When Chef Marvin Woods opened his upscale restaurant, Woods On South, he said he was in it for the long haul. His plan was to change the way Charlotte ate, creating a menu of health-conscious dishes.
His plan, however, obviously fell short because Woods on South served its last plate of oven-fried chicken this week.
Tuesday, a sign taped on the front door during lunch stated that the restaurant was closed. Another sign informed workers that payroll checks would be mailed out.
By Wednesday, the restaurants voice mail told callers that Woods on South had gone bye-bye.
Its been our pleasure to serve you, said the outgoing telephone message.
Creative Loafing reached Woods by phone Wednesday to find out what went wrong.
I dont really have an answer for you right now, he said. I need about a week. Im working on something, and its in the nondisclose right now, so I cant answer any questions about it. But once the Is are dotted and the Ts are crossed, I can give you the 411.
John Stritch, president of Carolina Beer and a partner in the restaurant, wasnt available for comment regarding the eaterys closing at press time.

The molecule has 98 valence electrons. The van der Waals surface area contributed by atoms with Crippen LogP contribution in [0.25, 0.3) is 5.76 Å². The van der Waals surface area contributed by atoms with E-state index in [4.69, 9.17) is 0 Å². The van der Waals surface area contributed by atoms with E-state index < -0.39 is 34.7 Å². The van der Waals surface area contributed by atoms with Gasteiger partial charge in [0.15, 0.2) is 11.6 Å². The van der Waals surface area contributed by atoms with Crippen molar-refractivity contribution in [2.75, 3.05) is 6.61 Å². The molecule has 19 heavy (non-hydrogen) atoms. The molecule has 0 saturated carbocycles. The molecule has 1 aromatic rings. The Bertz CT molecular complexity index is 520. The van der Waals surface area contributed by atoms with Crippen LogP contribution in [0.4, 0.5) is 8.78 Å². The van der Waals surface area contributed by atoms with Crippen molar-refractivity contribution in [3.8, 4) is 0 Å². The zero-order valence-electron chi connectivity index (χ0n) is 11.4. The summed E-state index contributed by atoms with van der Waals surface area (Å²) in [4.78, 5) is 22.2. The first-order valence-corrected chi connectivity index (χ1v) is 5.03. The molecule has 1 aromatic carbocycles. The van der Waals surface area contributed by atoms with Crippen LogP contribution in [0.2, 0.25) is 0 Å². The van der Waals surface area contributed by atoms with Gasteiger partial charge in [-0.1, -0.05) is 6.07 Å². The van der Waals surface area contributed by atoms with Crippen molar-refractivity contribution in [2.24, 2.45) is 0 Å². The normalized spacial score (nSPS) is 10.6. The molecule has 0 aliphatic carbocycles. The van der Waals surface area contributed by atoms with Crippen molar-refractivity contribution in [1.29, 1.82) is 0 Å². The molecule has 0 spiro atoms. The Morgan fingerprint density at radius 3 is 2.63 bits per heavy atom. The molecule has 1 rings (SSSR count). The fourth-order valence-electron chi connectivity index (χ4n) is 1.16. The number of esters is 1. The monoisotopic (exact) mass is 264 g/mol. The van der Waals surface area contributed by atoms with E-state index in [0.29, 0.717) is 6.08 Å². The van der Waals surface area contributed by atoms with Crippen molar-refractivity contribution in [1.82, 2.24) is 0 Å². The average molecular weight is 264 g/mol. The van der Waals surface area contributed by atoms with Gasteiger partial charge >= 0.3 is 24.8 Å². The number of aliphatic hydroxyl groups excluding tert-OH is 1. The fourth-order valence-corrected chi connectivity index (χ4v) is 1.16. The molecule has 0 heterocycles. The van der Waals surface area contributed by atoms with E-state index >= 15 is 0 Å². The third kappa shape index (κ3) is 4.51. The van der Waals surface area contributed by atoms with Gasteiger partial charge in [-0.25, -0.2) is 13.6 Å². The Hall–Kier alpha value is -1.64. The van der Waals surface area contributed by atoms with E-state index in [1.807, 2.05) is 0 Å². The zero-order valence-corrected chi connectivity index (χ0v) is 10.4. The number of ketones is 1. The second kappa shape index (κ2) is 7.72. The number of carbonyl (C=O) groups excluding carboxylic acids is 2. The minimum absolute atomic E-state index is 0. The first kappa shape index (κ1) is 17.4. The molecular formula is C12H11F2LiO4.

The restaurant opened with a flourish in October 2007. Before becoming Woods On South, the restaurant was known as South End Brewery. According to Charlotte Business Journal, Woods actually worked at the brewery from 1998 to 2000.
Woods made his name nationally on the now-defunct TV cable network Turner South with the cooking show Home Plate, which he hosted while wearing his signature bandanna. He is also the author of two cookbooks.
When Woods opened Woods on South, he said hed hope to grow with Charlotte, calling it a diamond city at the time.
Woods had said at the time that he wanted to offer a lighter version of Southern cuisine. He even had soul sushi on the menu.
This isnt the first restaurant associated with Woods to close. His Miami restaurant, which he opened in 2004, also went out of business.
Currently, according to Woodss Web site, hes spending time trying to fight childhood obesity by developing a national kids' wellness program called Droppin' Knowledge with Chef Marvin Woods.
His Web site also says that Woods is set to launch a line of sauces and spice blends that will be available online and in grocery stores this year.
Whatever happened at Woods On South, its closing leaves another hole in South End. Aside from fast food and Prices Chicken Coop, there arent many upscale choices for dining out in the citys historic neighborhood.